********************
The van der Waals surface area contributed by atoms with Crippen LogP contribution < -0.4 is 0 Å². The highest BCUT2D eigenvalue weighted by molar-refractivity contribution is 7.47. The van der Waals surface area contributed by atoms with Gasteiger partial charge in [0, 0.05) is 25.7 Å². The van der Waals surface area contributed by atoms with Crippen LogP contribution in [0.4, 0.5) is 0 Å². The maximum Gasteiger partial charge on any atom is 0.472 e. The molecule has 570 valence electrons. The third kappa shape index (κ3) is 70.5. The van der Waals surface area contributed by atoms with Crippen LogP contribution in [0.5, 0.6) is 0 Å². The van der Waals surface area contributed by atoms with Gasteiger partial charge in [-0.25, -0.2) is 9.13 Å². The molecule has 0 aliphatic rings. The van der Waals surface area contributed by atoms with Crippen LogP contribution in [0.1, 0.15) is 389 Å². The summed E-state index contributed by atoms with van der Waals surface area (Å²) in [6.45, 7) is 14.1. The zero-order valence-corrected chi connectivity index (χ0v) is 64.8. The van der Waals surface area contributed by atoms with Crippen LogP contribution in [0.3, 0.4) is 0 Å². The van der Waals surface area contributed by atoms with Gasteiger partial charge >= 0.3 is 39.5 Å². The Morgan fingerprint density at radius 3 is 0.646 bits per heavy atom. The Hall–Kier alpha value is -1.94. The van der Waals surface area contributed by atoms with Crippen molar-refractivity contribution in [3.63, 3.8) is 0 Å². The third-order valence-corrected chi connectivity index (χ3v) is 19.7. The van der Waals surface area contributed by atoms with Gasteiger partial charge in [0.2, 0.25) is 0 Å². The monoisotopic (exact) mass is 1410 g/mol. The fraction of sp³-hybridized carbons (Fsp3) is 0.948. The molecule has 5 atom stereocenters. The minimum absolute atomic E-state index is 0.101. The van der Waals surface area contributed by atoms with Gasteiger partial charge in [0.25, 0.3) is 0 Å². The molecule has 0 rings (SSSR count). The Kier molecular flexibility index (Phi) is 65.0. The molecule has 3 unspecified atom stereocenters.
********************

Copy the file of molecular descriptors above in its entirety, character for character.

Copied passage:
The van der Waals surface area contributed by atoms with Crippen LogP contribution < -0.4 is 0 Å². The highest BCUT2D eigenvalue weighted by molar-refractivity contribution is 7.47. The van der Waals surface area contributed by atoms with Gasteiger partial charge in [0, 0.05) is 25.7 Å². The van der Waals surface area contributed by atoms with Crippen LogP contribution in [0.4, 0.5) is 0 Å². The maximum Gasteiger partial charge on any atom is 0.472 e. The molecule has 570 valence electrons. The third kappa shape index (κ3) is 70.5. The van der Waals surface area contributed by atoms with Crippen LogP contribution in [0.5, 0.6) is 0 Å². The van der Waals surface area contributed by atoms with Gasteiger partial charge in [-0.25, -0.2) is 9.13 Å². The molecule has 0 aliphatic rings. The van der Waals surface area contributed by atoms with Crippen LogP contribution in [0.1, 0.15) is 389 Å². The summed E-state index contributed by atoms with van der Waals surface area (Å²) in [6.45, 7) is 14.1. The zero-order valence-corrected chi connectivity index (χ0v) is 64.8. The van der Waals surface area contributed by atoms with Crippen LogP contribution in [0.3, 0.4) is 0 Å². The van der Waals surface area contributed by atoms with Gasteiger partial charge >= 0.3 is 39.5 Å². The Morgan fingerprint density at radius 3 is 0.646 bits per heavy atom. The Hall–Kier alpha value is -1.94. The van der Waals surface area contributed by atoms with Crippen molar-refractivity contribution in [3.63, 3.8) is 0 Å². The third-order valence-corrected chi connectivity index (χ3v) is 19.7. The van der Waals surface area contributed by atoms with Gasteiger partial charge in [0.2, 0.25) is 0 Å². The monoisotopic (exact) mass is 1410 g/mol. The fraction of sp³-hybridized carbons (Fsp3) is 0.948. The molecule has 5 atom stereocenters. The minimum absolute atomic E-state index is 0.101. The van der Waals surface area contributed by atoms with Gasteiger partial charge in [0.25, 0.3) is 0 Å². The molecule has 0 rings (SSSR count). The Kier molecular flexibility index (Phi) is 65.0. The molecule has 3 unspecified atom stereocenters.